John Hoffman, the LCRA Vice President for Water says the famous 1947 to 1957 drought is no longer the worst on record -- this one is.
"This drought has gone on long enough and been severe enough to where it has become the new standard by which we judge drought in Central Texas and it's what defines our supplies," Hoffman said.
Preliminary 2014 data is showing inflows for that year are the second lowest on record.
He says the last time the reservoirs were full was in 2007.
"So when you think in terms of drought and how long this drought has gone on and how severe it's been...it's beginning to effect the amount of supply we can count on on a year-to-year basis," he said.
The LCRA says reliable inventory has been reduced by 100,000 acre feet a year to 500,000 acre feet per year.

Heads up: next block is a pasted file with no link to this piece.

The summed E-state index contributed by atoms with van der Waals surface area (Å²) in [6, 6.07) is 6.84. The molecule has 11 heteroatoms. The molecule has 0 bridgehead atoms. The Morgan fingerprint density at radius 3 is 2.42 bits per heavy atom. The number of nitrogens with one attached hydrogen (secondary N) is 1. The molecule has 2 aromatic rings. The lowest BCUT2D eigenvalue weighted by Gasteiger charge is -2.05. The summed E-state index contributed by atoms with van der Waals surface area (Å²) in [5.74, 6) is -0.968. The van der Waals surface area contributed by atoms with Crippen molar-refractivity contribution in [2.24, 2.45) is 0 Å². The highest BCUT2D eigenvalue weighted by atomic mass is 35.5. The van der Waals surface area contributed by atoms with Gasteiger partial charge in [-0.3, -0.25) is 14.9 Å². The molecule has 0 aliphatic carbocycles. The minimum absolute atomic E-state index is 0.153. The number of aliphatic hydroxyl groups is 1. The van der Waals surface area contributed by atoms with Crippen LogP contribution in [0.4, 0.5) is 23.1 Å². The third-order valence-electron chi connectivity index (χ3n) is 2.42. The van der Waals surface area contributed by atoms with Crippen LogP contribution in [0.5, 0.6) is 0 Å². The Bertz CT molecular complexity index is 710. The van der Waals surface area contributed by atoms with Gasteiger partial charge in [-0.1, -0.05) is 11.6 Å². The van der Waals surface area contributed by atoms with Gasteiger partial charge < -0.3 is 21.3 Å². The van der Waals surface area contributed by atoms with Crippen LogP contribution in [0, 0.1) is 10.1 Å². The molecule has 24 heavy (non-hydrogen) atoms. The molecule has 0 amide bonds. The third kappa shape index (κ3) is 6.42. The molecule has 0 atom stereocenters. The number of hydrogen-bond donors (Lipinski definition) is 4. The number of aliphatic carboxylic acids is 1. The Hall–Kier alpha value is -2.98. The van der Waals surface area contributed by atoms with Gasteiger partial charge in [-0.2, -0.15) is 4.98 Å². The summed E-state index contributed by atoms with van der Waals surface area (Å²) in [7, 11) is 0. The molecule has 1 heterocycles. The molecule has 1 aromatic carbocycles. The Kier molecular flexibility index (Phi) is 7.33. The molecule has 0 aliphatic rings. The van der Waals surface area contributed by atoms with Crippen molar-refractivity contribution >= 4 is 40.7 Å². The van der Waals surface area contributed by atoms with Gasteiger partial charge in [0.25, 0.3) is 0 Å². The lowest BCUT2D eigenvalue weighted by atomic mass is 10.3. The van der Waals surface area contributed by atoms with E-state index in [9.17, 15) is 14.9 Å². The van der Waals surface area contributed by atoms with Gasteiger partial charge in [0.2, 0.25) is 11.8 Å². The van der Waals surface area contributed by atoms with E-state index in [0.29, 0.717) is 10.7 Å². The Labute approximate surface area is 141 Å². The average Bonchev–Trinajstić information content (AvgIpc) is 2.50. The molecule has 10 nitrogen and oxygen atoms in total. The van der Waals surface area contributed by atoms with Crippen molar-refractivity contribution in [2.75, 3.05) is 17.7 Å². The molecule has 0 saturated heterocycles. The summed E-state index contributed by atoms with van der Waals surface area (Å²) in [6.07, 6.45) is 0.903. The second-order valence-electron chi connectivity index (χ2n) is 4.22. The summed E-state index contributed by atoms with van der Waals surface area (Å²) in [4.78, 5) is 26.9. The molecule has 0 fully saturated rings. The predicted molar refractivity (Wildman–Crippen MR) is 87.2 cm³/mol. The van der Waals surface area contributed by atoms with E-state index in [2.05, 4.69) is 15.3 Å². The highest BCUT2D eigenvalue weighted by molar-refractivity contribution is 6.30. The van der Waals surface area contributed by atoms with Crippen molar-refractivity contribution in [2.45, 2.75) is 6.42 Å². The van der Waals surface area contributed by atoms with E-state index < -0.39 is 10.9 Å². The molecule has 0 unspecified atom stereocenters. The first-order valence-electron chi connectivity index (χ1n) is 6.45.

Hoffman says recent rainfall events have been too spread out and they haven't been helping Lakes Travis and Buchanan much.
"We need 20 plus inches of rain out in the Hill Country north of the Lake Travis and Lake Buchanan watershed for us to have our reservoirs replenished," Hoffman said.
Hoffman says Lake Travis is 55 feet below the fill line and Buchanan is 33 feet below.
Jason Hill with City of Austin Water says these new numbers weren't surprising to them. He says they have the same data.
"It's just a reminder not only for us but for the LCRA and for the community that we have to continue to be mindful about our use until we get through this drought," Hill said.
The good news is -- the LCRA says even in these conditions, the 2 lakes remain above their all time lows and they say it doesn't affect existing contracts like the City of Austin.
"I've had people ask me 'So are we in any danger of running out of water?' And the answer to that is 'no.' We're not going to run out of water but we don't have enough water to waste," Hoffman said.
Unrelated to the water inventory talk, the LCRA says if the combined storage gets below 600,000 acre feet which it could this summer, the LCRA board would issue a Drought Worse than Drought of Record declaration where there would be some water cutbacks.
600,000 acre feet is also a trigger for the City of Austin Stage 3 water restrictions as well. The city manager makes that call.